In March 2014, General Motors audited Sims' new car sales between March 26, 2013 and January 9, 2014. The audit revealed a number of transactions under the Purchase Program in which Sims had not obtained a completed Consumer Agreement on time and yet still collected incentive payments from General Motors. The car company debited Sims' account $66,674.91 for improper payments. It later reduced the amount to $47,493.28.
Sims sued General Motors in the Ohio Court of Common Pleas alleging breach of contract and violations of the Ohio Dealer Act. Invoking the diversity jurisdiction of the federal courts, General Motors removed the case to the United States District Court for the Northern District of Ohio, where the parties cross-moved for summary judgment. The court granted General Motors' motion for summary judgment.
At summary judgment, the question is whether a genuine issue of material fact requires a trial or whether one party should win as a matter of law. Civil Rule 56(a). We review that question with fresh eyes and draw all reasonable factual inferences in favor of Sims. Matsushita Elec. Indus. Co. v. Zenith Radio Corp., 475 U.S. 574, 587–88 (1986).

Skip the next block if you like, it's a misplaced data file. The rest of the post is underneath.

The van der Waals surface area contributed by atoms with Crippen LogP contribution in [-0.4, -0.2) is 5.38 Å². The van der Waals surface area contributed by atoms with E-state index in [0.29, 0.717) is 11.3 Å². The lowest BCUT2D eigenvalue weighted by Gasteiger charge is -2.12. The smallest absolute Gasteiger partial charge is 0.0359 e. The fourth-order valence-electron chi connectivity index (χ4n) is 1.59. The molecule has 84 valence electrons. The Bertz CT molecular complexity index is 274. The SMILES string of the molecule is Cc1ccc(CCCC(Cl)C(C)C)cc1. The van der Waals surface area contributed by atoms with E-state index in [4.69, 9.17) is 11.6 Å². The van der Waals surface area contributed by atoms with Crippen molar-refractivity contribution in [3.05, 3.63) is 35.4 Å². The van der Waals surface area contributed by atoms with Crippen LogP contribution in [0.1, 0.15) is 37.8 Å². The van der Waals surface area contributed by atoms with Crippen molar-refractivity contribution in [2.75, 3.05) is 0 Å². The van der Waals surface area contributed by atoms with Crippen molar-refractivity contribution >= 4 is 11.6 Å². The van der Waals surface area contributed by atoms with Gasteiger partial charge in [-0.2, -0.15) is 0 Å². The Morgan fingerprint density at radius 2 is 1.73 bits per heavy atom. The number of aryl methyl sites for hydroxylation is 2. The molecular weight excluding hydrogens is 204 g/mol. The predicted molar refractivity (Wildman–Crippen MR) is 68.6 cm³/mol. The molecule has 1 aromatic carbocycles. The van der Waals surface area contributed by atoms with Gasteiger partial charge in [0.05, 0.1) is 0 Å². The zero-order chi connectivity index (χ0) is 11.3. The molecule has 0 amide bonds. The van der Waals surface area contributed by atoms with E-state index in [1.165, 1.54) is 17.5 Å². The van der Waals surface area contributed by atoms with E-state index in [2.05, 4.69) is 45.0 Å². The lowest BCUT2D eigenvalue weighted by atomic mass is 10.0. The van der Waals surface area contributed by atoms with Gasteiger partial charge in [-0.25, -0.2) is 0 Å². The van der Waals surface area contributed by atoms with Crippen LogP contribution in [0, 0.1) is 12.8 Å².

Breach of Contract. Sims maintains that General Motors' charge back breached the parties' primary contract, known as the GM Dealer Sales and Services Agreement, because it does not require Sims to collect Consumer Agreements within a set timeframe. We disagree.
Michigan law, as an initial matter, governs this inquiry. In a diversity case, we apply the choice-of-law principles of the forum State, here Ohio. State Farm Mut. Auto. Ins. Co. v. Norcold, Inc., 849 F.3d 328, 331 (6th Cir 2017). Ohio law enforces a contract's choice-of-law provision unless (1) the chosen State has no substantial relationship to the parties or the transaction and there is no other reasonable basis for the parties' choice or (2) its application would contradict a fundamental policy of another State with a materially greater interest in the issue. See Sekeres v. Arbaugh, 508 N.E.2d 941, 942 (Ohio 1987). The parties chose Michigan law to govern their disputes under the contract, and neither exception applies. General Motors maintains its headquarters in Michigan, which suffices to meet Ohio's substantial relationship test. See Century Bus. Servs., Inc. v. Barton, 967 N.E.2d 782, 793–95 (Ohio Ct. App. 2011). Although Sims does business in Ohio, Ohio's interest in the dispute is no greater than Michigan's. See id.